Here’s a sample entry-level resume template that looks impressive — without including any paid work experience:
For more entry-level resume examples, check out our professional ATS resume templates.
Want your resume to look like this? Here’s how:
- List accomplishments in bullet points.
- Stick to relevant experience.
- Highlight transferable skills.
- List key technical skills.
- Create appropriate section titles.
- Get feedback on your resume.
List accomplishments in bullet points
No matter what you choose to include on your resume, always list at least 1-3 relevant accomplishments in bullet point format. You should start each bullet point with an action verb (led, organized, revamped, etc.), clearly state what you did, and include the result or some sort of measurable success.
Stick to relevant experience
If an experience a) isn’t directly relevant to the job you’re applying for, and b) doesn’t showcase any relevant skills or accomplishments, it doesn’t belong on your resume. The same rule applies if you already have enough other experience — entry-level resumes in particular shouldn’t be more than one page long, so don’t feel the need to include every single thing on your resume just to pad it out.
Highlight transferable skills
You don’t need experience to highlight transferable skills that are relevant to the job you're applying for. Soft skills like teamwork, communication, time management, and attention to detail are in demand no matter the industry or role, so choose accomplishments that illustrate them.
List key technical skills
If you have hard skills — things like proficiency with specific software, programming languages, hardware, or certifications — list them directly in a skills or additional information section. To get a feel for what technical skills are required, scan the job description and browse our database of top industry-specific hard skills and keywords.
Create appropriate section titles
Listing other types of experience on your resume doesn’t mean hiding the fact that it wasn’t official work experience. Especially if you’re a recent graduate or applying for an entry-level position, hiring managers understand that you may not have a lot of paid work experience.
Instead of trying to be sneaky about it, be upfront about what kind of experience it really was and let your accomplishments speak for themselves. Some appropriate section titles to use on your resume include:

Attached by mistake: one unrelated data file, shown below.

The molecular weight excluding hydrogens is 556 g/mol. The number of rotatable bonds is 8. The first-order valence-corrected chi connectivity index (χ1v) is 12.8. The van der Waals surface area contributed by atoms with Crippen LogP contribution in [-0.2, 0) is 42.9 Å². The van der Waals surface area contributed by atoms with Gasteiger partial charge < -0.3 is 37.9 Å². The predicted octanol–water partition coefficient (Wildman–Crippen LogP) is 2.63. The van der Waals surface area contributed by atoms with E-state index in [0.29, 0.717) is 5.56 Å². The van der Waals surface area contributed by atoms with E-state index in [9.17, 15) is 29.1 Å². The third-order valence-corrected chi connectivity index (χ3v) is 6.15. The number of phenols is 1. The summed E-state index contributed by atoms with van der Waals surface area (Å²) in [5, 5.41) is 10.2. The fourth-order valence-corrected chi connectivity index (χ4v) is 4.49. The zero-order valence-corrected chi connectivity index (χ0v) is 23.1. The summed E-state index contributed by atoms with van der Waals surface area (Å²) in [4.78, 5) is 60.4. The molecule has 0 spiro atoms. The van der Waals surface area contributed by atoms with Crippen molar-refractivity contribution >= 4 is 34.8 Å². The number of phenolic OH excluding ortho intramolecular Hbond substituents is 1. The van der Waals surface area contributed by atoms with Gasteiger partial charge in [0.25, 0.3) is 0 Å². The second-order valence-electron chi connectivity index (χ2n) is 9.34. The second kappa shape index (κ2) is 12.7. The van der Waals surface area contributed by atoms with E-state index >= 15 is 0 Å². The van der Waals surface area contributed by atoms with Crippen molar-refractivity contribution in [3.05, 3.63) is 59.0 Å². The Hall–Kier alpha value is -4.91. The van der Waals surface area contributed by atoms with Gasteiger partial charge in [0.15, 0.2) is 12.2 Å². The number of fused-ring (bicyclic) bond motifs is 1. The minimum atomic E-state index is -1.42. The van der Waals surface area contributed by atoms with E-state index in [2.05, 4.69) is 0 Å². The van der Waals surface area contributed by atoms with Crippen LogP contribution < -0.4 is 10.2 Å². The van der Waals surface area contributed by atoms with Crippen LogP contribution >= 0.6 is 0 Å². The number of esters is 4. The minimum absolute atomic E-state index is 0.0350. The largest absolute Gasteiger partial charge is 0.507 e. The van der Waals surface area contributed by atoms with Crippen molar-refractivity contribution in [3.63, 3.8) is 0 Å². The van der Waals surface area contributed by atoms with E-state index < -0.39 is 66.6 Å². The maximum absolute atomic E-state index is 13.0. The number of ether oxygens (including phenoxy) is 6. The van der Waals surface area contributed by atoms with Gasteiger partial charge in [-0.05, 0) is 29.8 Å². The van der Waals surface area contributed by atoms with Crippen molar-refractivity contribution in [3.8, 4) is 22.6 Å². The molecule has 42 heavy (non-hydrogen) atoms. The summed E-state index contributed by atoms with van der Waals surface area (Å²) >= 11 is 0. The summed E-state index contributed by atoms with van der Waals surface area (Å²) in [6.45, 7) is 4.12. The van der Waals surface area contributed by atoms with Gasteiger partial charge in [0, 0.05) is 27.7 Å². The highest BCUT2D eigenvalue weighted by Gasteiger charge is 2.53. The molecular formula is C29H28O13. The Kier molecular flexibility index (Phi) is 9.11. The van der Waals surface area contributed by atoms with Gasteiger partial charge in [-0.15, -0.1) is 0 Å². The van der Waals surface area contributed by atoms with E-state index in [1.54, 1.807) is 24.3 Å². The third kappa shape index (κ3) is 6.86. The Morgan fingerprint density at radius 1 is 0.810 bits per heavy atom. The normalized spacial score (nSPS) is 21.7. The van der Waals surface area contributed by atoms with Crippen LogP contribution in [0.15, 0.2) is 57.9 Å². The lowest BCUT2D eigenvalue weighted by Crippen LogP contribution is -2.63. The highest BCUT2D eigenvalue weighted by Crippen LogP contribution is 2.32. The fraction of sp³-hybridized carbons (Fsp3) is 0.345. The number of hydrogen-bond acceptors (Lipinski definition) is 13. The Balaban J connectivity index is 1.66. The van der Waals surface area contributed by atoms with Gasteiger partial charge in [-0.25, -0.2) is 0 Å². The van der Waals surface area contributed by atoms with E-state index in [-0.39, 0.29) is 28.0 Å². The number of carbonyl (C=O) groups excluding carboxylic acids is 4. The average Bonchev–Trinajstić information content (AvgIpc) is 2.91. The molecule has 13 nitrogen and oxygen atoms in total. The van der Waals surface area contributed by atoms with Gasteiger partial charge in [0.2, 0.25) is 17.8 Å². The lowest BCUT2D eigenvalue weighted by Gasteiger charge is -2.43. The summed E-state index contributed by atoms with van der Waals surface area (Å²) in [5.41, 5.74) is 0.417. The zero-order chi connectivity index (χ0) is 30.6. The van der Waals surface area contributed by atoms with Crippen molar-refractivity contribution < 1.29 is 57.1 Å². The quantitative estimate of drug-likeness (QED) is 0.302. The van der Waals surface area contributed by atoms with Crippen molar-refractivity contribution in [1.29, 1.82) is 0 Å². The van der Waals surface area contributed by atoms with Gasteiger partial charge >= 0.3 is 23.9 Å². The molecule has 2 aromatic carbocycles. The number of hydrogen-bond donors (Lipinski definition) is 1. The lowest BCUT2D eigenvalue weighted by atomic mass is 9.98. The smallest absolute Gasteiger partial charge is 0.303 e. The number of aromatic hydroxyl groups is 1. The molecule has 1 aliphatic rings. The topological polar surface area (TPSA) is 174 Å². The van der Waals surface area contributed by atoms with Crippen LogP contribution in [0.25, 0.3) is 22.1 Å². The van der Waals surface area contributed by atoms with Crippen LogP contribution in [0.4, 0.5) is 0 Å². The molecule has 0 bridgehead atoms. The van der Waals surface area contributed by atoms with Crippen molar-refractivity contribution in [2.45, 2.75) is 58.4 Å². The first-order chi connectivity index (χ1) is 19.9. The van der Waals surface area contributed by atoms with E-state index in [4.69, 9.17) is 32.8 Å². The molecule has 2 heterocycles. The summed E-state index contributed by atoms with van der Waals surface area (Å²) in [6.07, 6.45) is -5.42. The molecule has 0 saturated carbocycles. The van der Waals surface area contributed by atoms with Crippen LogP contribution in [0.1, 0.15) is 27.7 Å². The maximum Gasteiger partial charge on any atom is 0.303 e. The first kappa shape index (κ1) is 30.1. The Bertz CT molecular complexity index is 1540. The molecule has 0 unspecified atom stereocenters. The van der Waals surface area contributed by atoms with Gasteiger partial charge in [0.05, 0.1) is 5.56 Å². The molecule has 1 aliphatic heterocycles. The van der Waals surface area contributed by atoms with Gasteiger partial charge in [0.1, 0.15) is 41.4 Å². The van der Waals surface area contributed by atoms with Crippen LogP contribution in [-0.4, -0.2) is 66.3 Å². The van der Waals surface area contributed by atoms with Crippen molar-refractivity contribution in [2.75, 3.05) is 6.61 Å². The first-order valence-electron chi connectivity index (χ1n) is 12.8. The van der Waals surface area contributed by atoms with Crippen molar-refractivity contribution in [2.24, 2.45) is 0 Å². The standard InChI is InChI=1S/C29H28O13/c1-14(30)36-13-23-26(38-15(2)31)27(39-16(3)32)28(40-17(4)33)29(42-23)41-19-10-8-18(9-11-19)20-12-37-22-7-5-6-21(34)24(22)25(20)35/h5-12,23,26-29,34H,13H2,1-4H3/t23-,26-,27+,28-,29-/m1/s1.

- Community Involvement
- Hobbies and Interests
Get feedback on your resume
The best way to check if your resume is on the right track is with a free online resume checker. Upload your resume to Score My Resume for personalized feedback and suggestions for how to improve your resume and make your experience stand out.
Frequently asked questions
Should I apply for a job if I don’t have the required experience?
Regardless of whether or not your experience is official work experience: Yes.
Obviously, there’s some common sense involved; if a senior or mid-level position is asking for 7-10 years of work experience and you have maybe one, don’t apply. But if it’s an entry-level position asking for 1-3 years, or a job asking for 5 years and you have a solid 3 or 4, go ahead!
Job ads often exaggerate how much experience is really needed or describe their ideal candidate when they aren’t realistically expecting to hire someone who ticks every single box. If you have a reasonable level of experience and meet most of the criteria in the job description, go ahead and apply — you won’t look silly or out of touch, and you might even land the job.
Why do job ads ask for more experience than they need?
You should think of the requirements in a job posting more as more of a wish list: In the best possible situation, this is what the ideal candidate would look like. But hiring managers understand that the perfect candidate isn’t always out there, so any reasonable recruiter is going to expect people to apply who don’t meet every single criteria. Just make sure you can tell the difference between a ‘nice to have’ and a true ‘must have,’ like basic qualifications or key skills.
How do I find out how much experience is really needed?
The job ad is the most obvious way, but it isn’t the only way. Search LinkedIn for people with the same job title and look up the company on Glassdoor. This should give you a good idea of how much experience people in that role realistically need and whether the company routinely hires candidates with fewer qualifications than they’re asking for.